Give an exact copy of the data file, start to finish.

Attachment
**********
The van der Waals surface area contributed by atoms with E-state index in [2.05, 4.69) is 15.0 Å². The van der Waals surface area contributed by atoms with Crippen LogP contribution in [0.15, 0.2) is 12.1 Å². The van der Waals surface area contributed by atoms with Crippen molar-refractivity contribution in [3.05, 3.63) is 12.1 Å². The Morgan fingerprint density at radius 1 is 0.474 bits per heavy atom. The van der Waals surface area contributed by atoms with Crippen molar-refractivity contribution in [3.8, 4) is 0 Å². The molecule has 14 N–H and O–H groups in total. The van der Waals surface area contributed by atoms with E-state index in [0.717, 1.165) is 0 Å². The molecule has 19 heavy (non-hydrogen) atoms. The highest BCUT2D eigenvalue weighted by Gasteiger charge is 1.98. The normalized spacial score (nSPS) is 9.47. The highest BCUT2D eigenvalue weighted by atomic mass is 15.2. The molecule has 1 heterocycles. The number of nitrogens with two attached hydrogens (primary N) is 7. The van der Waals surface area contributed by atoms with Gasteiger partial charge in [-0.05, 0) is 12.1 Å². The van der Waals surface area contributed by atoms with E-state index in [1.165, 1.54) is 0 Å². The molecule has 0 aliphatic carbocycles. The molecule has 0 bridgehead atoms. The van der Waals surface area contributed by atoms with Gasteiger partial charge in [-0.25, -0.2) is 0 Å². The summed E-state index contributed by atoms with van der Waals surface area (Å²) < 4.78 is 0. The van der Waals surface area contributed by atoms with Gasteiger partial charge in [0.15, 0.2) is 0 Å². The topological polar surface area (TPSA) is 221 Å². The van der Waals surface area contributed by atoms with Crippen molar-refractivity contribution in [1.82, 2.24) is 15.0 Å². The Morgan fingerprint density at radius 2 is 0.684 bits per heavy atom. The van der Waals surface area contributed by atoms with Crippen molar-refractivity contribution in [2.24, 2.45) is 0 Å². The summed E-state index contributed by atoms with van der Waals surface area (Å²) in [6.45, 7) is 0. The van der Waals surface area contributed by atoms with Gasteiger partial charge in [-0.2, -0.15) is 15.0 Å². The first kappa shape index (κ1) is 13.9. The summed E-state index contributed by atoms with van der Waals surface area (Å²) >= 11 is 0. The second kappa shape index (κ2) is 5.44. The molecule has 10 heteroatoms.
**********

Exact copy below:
The van der Waals surface area contributed by atoms with E-state index in [2.05, 4.69) is 15.0 Å². The van der Waals surface area contributed by atoms with Crippen LogP contribution in [0.15, 0.2) is 12.1 Å². The van der Waals surface area contributed by atoms with Crippen molar-refractivity contribution in [3.05, 3.63) is 12.1 Å². The Morgan fingerprint density at radius 1 is 0.474 bits per heavy atom. The van der Waals surface area contributed by atoms with Crippen molar-refractivity contribution in [3.8, 4) is 0 Å². The molecule has 14 N–H and O–H groups in total. The van der Waals surface area contributed by atoms with E-state index in [0.717, 1.165) is 0 Å². The molecule has 19 heavy (non-hydrogen) atoms. The highest BCUT2D eigenvalue weighted by Gasteiger charge is 1.98. The normalized spacial score (nSPS) is 9.47. The highest BCUT2D eigenvalue weighted by atomic mass is 15.2. The molecule has 1 heterocycles. The number of nitrogens with two attached hydrogens (primary N) is 7. The van der Waals surface area contributed by atoms with Gasteiger partial charge in [-0.05, 0) is 12.1 Å². The van der Waals surface area contributed by atoms with E-state index in [1.165, 1.54) is 0 Å². The molecule has 0 aliphatic carbocycles. The molecule has 0 bridgehead atoms. The van der Waals surface area contributed by atoms with Gasteiger partial charge in [-0.25, -0.2) is 0 Å². The summed E-state index contributed by atoms with van der Waals surface area (Å²) < 4.78 is 0. The van der Waals surface area contributed by atoms with Gasteiger partial charge in [0.15, 0.2) is 0 Å². The topological polar surface area (TPSA) is 221 Å². The van der Waals surface area contributed by atoms with Crippen molar-refractivity contribution in [1.82, 2.24) is 15.0 Å². The Morgan fingerprint density at radius 2 is 0.684 bits per heavy atom. The van der Waals surface area contributed by atoms with Crippen molar-refractivity contribution in [2.24, 2.45) is 0 Å². The summed E-state index contributed by atoms with van der Waals surface area (Å²) in [6.45, 7) is 0. The van der Waals surface area contributed by atoms with Gasteiger partial charge in [-0.2, -0.15) is 15.0 Å². The first kappa shape index (κ1) is 13.9. The summed E-state index contributed by atoms with van der Waals surface area (Å²) >= 11 is 0. The second kappa shape index (κ2) is 5.44. The molecule has 10 heteroatoms.